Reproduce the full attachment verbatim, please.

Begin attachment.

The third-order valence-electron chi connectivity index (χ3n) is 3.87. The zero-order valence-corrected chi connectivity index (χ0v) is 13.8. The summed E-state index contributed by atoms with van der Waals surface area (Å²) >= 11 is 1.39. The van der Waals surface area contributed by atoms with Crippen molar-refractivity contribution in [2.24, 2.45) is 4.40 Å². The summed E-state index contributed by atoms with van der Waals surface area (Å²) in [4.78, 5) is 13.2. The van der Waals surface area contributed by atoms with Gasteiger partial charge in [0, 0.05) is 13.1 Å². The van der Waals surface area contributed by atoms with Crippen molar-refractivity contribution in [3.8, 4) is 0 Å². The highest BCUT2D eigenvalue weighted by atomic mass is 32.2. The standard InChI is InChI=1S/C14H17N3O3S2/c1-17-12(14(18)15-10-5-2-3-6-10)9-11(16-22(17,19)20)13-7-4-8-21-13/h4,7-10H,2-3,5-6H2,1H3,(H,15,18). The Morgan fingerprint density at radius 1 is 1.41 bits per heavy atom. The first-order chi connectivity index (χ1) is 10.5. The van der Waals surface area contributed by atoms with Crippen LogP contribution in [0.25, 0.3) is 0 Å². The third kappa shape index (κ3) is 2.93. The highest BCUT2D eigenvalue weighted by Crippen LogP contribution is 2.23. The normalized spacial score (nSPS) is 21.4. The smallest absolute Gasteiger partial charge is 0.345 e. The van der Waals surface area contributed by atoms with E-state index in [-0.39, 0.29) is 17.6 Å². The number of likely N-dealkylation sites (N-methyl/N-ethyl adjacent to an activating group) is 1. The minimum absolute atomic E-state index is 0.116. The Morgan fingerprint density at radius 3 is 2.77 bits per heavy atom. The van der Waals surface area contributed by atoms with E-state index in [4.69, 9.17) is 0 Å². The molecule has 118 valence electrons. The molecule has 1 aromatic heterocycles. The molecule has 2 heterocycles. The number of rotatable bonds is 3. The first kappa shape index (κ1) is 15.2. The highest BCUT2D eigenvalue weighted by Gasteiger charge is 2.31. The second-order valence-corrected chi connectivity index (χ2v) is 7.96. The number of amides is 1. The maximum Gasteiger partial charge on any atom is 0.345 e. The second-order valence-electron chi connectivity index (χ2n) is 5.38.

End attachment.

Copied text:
The third-order valence-electron chi connectivity index (χ3n) is 3.87. The zero-order valence-corrected chi connectivity index (χ0v) is 13.8. The summed E-state index contributed by atoms with van der Waals surface area (Å²) >= 11 is 1.39. The van der Waals surface area contributed by atoms with Crippen molar-refractivity contribution in [2.24, 2.45) is 4.40 Å². The summed E-state index contributed by atoms with van der Waals surface area (Å²) in [4.78, 5) is 13.2. The van der Waals surface area contributed by atoms with Gasteiger partial charge in [0, 0.05) is 13.1 Å². The van der Waals surface area contributed by atoms with Crippen molar-refractivity contribution in [3.8, 4) is 0 Å². The highest BCUT2D eigenvalue weighted by atomic mass is 32.2. The standard InChI is InChI=1S/C14H17N3O3S2/c1-17-12(14(18)15-10-5-2-3-6-10)9-11(16-22(17,19)20)13-7-4-8-21-13/h4,7-10H,2-3,5-6H2,1H3,(H,15,18). The Morgan fingerprint density at radius 1 is 1.41 bits per heavy atom. The first-order chi connectivity index (χ1) is 10.5. The van der Waals surface area contributed by atoms with Crippen LogP contribution in [0.25, 0.3) is 0 Å². The third kappa shape index (κ3) is 2.93. The highest BCUT2D eigenvalue weighted by Crippen LogP contribution is 2.23. The normalized spacial score (nSPS) is 21.4. The smallest absolute Gasteiger partial charge is 0.345 e. The van der Waals surface area contributed by atoms with E-state index in [-0.39, 0.29) is 17.6 Å². The number of likely N-dealkylation sites (N-methyl/N-ethyl adjacent to an activating group) is 1. The minimum absolute atomic E-state index is 0.116. The Morgan fingerprint density at radius 3 is 2.77 bits per heavy atom. The van der Waals surface area contributed by atoms with E-state index in [4.69, 9.17) is 0 Å². The molecule has 118 valence electrons. The molecule has 1 aromatic heterocycles. The molecule has 2 heterocycles. The number of rotatable bonds is 3. The first kappa shape index (κ1) is 15.2. The highest BCUT2D eigenvalue weighted by Gasteiger charge is 2.31. The second-order valence-corrected chi connectivity index (χ2v) is 7.96. The number of amides is 1. The maximum Gasteiger partial charge on any atom is 0.345 e. The second-order valence-electron chi connectivity index (χ2n) is 5.38.